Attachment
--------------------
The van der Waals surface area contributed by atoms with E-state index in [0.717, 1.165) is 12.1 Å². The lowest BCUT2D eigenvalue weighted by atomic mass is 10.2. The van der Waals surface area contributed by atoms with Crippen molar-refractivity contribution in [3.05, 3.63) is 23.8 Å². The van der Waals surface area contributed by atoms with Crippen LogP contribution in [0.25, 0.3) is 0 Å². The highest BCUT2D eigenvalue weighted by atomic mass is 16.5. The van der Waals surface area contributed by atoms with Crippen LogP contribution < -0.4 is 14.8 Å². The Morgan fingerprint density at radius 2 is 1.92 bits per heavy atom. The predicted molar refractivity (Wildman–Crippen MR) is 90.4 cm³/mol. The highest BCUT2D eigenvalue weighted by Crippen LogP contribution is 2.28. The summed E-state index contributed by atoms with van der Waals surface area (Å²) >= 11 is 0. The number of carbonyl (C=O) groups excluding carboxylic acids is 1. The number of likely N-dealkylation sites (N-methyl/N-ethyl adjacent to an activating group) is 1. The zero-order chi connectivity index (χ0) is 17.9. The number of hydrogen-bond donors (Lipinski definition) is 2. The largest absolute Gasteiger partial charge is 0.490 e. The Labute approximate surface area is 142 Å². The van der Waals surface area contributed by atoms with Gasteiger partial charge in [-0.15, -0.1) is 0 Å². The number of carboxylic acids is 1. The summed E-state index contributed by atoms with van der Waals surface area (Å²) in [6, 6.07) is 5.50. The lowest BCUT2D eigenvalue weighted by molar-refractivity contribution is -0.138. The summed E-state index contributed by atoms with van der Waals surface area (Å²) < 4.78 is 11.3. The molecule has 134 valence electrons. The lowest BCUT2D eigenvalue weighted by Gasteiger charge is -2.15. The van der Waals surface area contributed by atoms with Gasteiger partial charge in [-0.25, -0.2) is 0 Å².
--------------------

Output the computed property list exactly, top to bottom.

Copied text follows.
The van der Waals surface area contributed by atoms with E-state index in [0.717, 1.165) is 12.1 Å². The lowest BCUT2D eigenvalue weighted by atomic mass is 10.2. The van der Waals surface area contributed by atoms with Crippen molar-refractivity contribution in [3.05, 3.63) is 23.8 Å². The van der Waals surface area contributed by atoms with Crippen LogP contribution in [0.25, 0.3) is 0 Å². The highest BCUT2D eigenvalue weighted by atomic mass is 16.5. The van der Waals surface area contributed by atoms with Crippen LogP contribution < -0.4 is 14.8 Å². The Morgan fingerprint density at radius 2 is 1.92 bits per heavy atom. The predicted molar refractivity (Wildman–Crippen MR) is 90.4 cm³/mol. The highest BCUT2D eigenvalue weighted by Crippen LogP contribution is 2.28. The summed E-state index contributed by atoms with van der Waals surface area (Å²) >= 11 is 0. The number of carbonyl (C=O) groups excluding carboxylic acids is 1. The number of likely N-dealkylation sites (N-methyl/N-ethyl adjacent to an activating group) is 1. The zero-order chi connectivity index (χ0) is 17.9. The number of hydrogen-bond donors (Lipinski definition) is 2. The largest absolute Gasteiger partial charge is 0.490 e. The Labute approximate surface area is 142 Å². The van der Waals surface area contributed by atoms with Gasteiger partial charge in [-0.15, -0.1) is 0 Å². The number of carboxylic acids is 1. The summed E-state index contributed by atoms with van der Waals surface area (Å²) in [6, 6.07) is 5.50. The lowest BCUT2D eigenvalue weighted by molar-refractivity contribution is -0.138. The summed E-state index contributed by atoms with van der Waals surface area (Å²) < 4.78 is 11.3. The molecule has 134 valence electrons. The lowest BCUT2D eigenvalue weighted by Gasteiger charge is -2.15. The van der Waals surface area contributed by atoms with Gasteiger partial charge in [-0.25, -0.2) is 0 Å².